Discussion in 'Chit Chat' started by TSGannGalt, Dec 18, 2008.
I need a place where I can curse and post whatever I want.
If you don't like me, put me on ignore. None of you fuckers need to post shit on here... (I wanted this on Journals but I can understand the reason behind this being moved.)
Portfolio Management stuff hasn't been discussed in ET that much. There was one thread but that got trashed because of some moron writing retarded comments (and me replying) so I'm going to start off continuing what I intended. Last time around the example used was a counter-trend and a trend following system so I'm going to continue using that as an example, but it really doesn't matter...
So you've got two systems, both trading under a different tendency. You've done all the tests and analyzed all the key figures required to run and manage the system solo. The obvious next step is to find out how you manage them within a portfolio of other models.
Obviously, you run the multiple systems under the dataset you developed both models under. Obviously, you repeat the tests you've done for a single system in a portfolio. You get the correlation factors, equity curve volatility (Std. Dev.) figures and the test out a bunch of allocation models with it.
So now, you take each of the new models and create a new market dataset excluding the tendencies each of the models use. In another words, you tweak the original market data so that the potential system fails. So you take the slip-forward dataset for each of the systems (including the live models) and iterate through all combinations.
At this point you get a good picture of "what happens" when a specific and combinations of models fail and you get a post-slipped market correlation factors of each of the models.
Obviously, you re-factor the "fitted" results and the "slipped" results together to get the optimal allocation scheme for your portfolio. And again, you get a better picture of whether the new systems are significant enough to add to your live server.
I'll post more on this shit when I feel like it. (I have the 2 system example for a reason...)
Oh... don't bother googling and looking for "slip-forward" techniques. You won't find shit....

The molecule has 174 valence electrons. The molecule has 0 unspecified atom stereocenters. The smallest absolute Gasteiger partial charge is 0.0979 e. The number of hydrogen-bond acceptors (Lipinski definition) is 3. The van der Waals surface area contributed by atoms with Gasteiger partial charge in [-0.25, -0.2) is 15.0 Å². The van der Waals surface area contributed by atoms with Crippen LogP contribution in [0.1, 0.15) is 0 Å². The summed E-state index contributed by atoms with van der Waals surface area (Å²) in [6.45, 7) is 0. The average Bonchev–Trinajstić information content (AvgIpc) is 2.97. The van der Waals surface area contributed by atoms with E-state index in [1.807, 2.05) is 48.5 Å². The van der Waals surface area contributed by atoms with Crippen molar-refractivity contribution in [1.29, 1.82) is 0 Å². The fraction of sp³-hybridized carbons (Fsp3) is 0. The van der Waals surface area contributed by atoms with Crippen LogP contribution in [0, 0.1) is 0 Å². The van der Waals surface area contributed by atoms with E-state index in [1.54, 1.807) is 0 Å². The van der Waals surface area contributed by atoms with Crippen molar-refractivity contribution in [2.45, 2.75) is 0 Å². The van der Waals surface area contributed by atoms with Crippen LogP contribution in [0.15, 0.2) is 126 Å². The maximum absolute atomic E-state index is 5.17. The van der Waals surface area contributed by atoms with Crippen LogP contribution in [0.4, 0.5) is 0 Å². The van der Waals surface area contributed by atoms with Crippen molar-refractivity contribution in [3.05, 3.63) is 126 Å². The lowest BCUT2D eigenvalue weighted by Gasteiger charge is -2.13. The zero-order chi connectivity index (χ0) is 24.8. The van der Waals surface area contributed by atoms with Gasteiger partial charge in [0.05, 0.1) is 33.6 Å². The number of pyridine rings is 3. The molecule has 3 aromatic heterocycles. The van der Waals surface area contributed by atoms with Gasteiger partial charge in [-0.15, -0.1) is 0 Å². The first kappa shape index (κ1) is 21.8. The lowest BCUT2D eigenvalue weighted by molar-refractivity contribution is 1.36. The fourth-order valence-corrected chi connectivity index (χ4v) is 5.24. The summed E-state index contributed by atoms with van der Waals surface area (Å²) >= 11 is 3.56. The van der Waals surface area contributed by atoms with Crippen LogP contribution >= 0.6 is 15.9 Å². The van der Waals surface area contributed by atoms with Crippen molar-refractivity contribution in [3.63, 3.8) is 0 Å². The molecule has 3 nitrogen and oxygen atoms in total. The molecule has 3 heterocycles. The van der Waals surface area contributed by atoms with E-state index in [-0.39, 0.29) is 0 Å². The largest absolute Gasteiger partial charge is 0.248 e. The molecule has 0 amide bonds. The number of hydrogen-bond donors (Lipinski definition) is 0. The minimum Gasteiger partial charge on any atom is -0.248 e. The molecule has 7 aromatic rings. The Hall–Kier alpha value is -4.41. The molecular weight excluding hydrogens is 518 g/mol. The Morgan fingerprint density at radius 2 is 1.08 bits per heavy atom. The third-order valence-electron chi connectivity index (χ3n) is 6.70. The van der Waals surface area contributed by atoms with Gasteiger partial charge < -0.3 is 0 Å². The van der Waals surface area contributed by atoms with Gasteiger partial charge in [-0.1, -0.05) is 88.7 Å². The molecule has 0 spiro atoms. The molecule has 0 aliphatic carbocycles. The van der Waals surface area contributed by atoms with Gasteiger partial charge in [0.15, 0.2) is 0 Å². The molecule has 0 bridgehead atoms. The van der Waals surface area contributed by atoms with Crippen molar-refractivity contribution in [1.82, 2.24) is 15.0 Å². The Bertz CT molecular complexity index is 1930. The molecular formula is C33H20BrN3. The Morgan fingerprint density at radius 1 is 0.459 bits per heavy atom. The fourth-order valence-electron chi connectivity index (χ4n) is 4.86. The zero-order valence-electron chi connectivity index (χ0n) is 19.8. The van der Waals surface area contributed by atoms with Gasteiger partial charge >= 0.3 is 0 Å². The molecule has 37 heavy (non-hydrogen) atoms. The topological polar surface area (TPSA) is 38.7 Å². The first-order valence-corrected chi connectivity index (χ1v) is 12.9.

This actually came into my realization after having a drink with nitro 5-6 years back in Chicago at Dublins. I took the concept of the discussion forward and pursued it to where it is not. Mad props to nitro...
I've gotta brain that allows me to think of things and figure out development processes to reduce risk on my own, rather than all the fuckin' sheeple.
Now... a bit more in detail.
There are a few pre-requisites to run this test. First requirement is for the developer to isolate a specific condition that the system would be profitable under. If the system is simple, the required condition of the test data would be simple. So using the example:
I have a trend-following system. I'm going to use a simple Turtle entry/exit which would be:
Entry - 20-bar breakout.
Exit - 10-bar breakout.
In this case, the condition required for the model to be profitable is quite simple. You want to code up a time-series data generator that frequently breaks out after 20 bars and you want the price to be above the entry price after a reversal 10-day breakout. You generate the data and you have a 100% profitable dataset for your trend-following system.
But then you would also want to add a few more things to the dataset to make it more concrete. For the trend-following system to be profitable, you want the balance between the entry and the exit to reflect key statistical measures (the tough part of this is it's very model centered. Each model has their own set of "fitness" that matches). Keeping things simple, for the system to be profitable, you want the ratios between the % profitability (or the frequency of an upside move) and the risk/reward to be in balance. You can (should) generate both kinds of datasets for future tests.
If the system is simple, the "data filter logic" is relatively simple. But more complicated the system, more coding you have to do to make the dataset. This process is not only for running slip-forwards, it actually becomes an important part of the management models when you are running it live.
More you know about the system, the better... Plus, you're still dealing with the required condition. This has to be taken further into exposing the tendency it requires for the model to work. If you can expose the models to the tendency level, then you've got more control and clarity over how you should be trading the model. (Most models can't be exposed to the core tendency due to most systems working under multiple tendencies but you can get close and the process of drilling down is what's important)
A man has to sleep so I'm fuckin' out for the night. Will continue when I feel like writing again.
Thread closed as per request of op.
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